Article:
I started to falter — life distracting me — just as the tone of the book changed. And it helped remind me: the key to reading Saramago is in your breathing. Really. And I breathed lighter and easier, and I found that the book was not just clever and witty, but really, really funny. If you breathe the sentences right.
It was a pleasant, very sunny morning, which shows yet again that the punishments of which the sky was such a prodigal source in the past, have, with the passing of the centuries, lost their force, those were good and just times, when any failure to obey the divine diktat was enough for several biblical cities to be annihilated and razed to the round with all their inhabitants inside. Yet here is a city that cast blank votes against the lord and not a single bolt of lightning has fallen upon it, reducing it to ashes, as happened, in response to far less exemplary vices, to sodom and gomorrah, as well as to admah and to zeboyim, burned down to their very foundations, although the last two cities are mentioned less often than the first, whose names, perhaps because of their irresistible musicality, have remained forever in people's ears. Nowadays, having abandoned their blind obedience to the lord's orders, lightning bolts fall only where they want to, and, as has become manifest, one can clearly not count on them to lead this sinful city and caster of blank votes back to the path of righteousness. In their place, the ministry of the interior has sent three of its archangels, these three policemen, chief and subalterns, who, from now on, we will designate by their corresponding ranks, which are, following the hierarchical scale, superintendent, inspector and sergeant. The first two sit watching the people walking along, none of them innocent, all of them guilty of something, and they wonder if that venerable-looking old gentleman, for example, is not perhaps the grand master of outer darkness, if that girl with her arms about her boyfriend is not the incarnation of the undying serpent of evil, if that man walking along, head down, is not going to some unknown cave where the potions that poisoned the spirit of the city are distilled. The sergeant, whose lowly condition means that he is under no obligation to think elevated thoughts or to harbor suspicions about what lies beneath the surface of things, has rather homelier concerns [. . .]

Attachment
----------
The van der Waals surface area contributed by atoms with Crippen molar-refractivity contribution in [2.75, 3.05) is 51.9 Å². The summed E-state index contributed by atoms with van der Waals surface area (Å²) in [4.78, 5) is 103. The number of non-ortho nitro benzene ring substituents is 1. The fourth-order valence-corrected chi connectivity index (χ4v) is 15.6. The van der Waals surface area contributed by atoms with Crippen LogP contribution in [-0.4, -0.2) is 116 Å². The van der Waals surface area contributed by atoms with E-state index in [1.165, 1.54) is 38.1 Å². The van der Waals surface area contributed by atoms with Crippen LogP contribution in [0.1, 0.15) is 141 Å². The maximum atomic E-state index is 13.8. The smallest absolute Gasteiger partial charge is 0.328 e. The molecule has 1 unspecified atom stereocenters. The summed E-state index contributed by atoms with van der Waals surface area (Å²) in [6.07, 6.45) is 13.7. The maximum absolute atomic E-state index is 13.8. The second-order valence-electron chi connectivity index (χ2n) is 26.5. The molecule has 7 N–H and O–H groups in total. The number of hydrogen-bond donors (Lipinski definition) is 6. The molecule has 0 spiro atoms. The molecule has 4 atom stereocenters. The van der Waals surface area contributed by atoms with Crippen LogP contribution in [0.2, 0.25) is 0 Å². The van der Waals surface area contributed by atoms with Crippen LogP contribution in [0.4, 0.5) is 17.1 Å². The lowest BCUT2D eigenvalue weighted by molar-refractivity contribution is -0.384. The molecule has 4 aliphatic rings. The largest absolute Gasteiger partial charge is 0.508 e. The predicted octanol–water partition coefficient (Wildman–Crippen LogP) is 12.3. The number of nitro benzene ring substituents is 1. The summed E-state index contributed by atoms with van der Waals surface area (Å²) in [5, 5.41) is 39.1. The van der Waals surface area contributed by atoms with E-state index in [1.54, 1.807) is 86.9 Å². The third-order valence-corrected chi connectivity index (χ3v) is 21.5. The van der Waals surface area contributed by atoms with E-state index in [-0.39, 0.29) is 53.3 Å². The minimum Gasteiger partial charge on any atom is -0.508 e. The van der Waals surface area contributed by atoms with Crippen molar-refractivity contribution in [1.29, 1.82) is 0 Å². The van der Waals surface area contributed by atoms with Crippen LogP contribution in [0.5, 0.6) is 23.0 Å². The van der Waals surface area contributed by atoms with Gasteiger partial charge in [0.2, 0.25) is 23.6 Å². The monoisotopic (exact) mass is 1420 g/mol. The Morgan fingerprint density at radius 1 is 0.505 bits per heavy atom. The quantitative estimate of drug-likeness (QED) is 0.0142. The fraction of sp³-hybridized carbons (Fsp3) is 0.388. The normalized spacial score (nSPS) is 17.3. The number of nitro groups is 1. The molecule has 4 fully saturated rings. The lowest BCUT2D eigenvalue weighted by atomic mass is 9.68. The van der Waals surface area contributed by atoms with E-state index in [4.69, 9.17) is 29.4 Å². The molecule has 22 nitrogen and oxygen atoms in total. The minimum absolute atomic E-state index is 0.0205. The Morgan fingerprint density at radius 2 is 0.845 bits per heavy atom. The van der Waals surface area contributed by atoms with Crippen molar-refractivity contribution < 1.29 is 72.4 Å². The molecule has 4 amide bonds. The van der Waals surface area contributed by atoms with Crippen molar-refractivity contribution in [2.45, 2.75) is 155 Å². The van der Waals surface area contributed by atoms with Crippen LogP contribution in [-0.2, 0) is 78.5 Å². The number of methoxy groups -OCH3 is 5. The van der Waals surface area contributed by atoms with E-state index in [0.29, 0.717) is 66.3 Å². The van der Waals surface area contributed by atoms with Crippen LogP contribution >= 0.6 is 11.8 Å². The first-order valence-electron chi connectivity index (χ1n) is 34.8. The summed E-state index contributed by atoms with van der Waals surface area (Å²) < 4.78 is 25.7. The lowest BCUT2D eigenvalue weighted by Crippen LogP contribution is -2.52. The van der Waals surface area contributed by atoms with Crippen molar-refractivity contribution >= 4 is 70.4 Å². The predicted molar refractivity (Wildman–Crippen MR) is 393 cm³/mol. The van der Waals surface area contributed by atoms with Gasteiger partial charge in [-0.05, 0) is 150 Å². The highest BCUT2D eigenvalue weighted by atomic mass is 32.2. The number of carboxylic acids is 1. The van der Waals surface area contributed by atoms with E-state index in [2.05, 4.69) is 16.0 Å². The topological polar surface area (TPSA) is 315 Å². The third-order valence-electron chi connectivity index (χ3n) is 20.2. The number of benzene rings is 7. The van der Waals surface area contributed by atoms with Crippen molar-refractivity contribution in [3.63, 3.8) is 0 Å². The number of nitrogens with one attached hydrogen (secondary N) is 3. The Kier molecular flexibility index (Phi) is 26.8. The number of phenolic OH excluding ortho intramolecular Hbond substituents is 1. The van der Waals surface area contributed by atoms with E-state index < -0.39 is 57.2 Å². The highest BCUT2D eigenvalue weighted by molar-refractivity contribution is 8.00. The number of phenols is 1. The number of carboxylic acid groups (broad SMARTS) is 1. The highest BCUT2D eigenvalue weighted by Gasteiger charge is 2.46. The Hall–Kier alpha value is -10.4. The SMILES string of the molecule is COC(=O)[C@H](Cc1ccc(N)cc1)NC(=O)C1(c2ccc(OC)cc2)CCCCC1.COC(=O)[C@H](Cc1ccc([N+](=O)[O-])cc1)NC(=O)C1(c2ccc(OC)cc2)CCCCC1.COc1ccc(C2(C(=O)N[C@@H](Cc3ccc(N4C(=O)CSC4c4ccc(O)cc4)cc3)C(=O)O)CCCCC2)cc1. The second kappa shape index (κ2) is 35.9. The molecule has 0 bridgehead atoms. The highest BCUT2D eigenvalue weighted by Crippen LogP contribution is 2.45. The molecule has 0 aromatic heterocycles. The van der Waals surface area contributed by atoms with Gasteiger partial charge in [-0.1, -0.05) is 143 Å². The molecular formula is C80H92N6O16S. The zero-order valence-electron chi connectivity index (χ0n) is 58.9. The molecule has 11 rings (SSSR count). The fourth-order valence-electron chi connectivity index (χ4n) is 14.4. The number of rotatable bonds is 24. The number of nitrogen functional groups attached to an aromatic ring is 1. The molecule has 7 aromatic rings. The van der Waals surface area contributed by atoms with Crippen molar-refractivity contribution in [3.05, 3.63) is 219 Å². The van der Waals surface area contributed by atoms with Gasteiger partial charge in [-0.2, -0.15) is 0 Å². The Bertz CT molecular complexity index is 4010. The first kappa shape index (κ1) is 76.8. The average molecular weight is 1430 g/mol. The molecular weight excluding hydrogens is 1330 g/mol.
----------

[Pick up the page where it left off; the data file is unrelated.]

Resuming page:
So the book moves into this near-farcical police investigation, and carried me swiftly along.
He did all this with great concentration in order to keep his thoughts at bay, in order to let them in only one at a time, having first asked them what they contained, because you can't be too careful with thoughts, some present themselves to us with a cloying air of false innocence and then, when it's too late, reveal their true wicked selves.
Very funny book, in fact.
Except for the ending, which punched me in the gut.